Michael Collyer is a Professor of Geography and member of the Department of International Development, in the School of Global Studies. At Sussex, he coordinates the ‘Geographies of Migration’ research cluster. He has several decades of experience conducting research into aspects of migration and development, particularly in the Euro-Mediterranean region, South Asia and Sub-Saharan Africa. He is also a member of the UK Department for International Development’s (DFID) External Migration Advisory Committee.
Laura Moroşanu is Lecturer in Sociology at the University of Sussex. She is also a member of the Sussex Centre for Migration Research and Associate Editor of the Journal of Ethnic and Migration Studies. Laura has expertise in migration and ethnicity, with a focus on East European migrants’ everyday integration in the UK. Prior to joining Sussex in 2012, she completed a PhD in Sociology at the University of Bristol. Her doctoral thesis examined the social ties of young Romanian migrants in London, including a critical exploration of the role of ethnicity.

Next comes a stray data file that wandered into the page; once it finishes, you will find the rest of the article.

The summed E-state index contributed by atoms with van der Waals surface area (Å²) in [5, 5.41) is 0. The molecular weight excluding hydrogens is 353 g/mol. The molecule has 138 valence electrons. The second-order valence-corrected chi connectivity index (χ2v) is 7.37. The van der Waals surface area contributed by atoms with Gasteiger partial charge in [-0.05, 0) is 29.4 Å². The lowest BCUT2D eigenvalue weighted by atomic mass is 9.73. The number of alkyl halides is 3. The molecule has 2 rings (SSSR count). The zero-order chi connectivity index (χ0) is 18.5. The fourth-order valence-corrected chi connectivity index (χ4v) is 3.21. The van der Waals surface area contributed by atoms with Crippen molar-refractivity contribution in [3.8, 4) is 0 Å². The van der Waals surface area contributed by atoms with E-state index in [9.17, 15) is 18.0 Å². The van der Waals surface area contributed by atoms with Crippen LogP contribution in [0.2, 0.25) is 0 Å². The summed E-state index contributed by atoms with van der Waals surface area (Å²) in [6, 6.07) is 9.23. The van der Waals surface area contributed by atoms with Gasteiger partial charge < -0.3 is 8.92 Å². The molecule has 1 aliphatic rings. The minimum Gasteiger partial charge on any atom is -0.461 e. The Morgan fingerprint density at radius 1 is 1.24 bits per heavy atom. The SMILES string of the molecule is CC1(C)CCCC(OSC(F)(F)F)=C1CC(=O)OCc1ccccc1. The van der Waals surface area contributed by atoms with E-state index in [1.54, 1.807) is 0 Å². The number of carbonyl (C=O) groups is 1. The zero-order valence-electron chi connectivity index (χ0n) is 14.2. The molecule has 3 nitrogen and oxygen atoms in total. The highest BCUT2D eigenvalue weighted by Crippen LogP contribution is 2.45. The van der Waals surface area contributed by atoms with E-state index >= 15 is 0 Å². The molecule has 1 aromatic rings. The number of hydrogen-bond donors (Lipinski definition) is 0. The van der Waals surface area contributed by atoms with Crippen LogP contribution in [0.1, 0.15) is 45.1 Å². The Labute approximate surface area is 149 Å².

Gordon Harold holds the Andrew and Virginia Rudd Chair in Psychology and is a Professor of Child and Adolescent Mental Health in the School of Psychology at the University of Sussex. He is also the inaugural Director of the Sussex Rudd Centre for Adoption Research and Practice. His primary research interests focus on the role of the family as a context for understanding children’s normal and abnormal psychological development (with a specific focus on mental health), the interplay between genetic and family relationship factors and children’s psychological development, the analysis of longitudinal data/working with cohort longitudinal data resources, and implementing practice and policy recommendations from research relating to early rearing influences (including trauma and maltreatment) on child and adolescent mental health.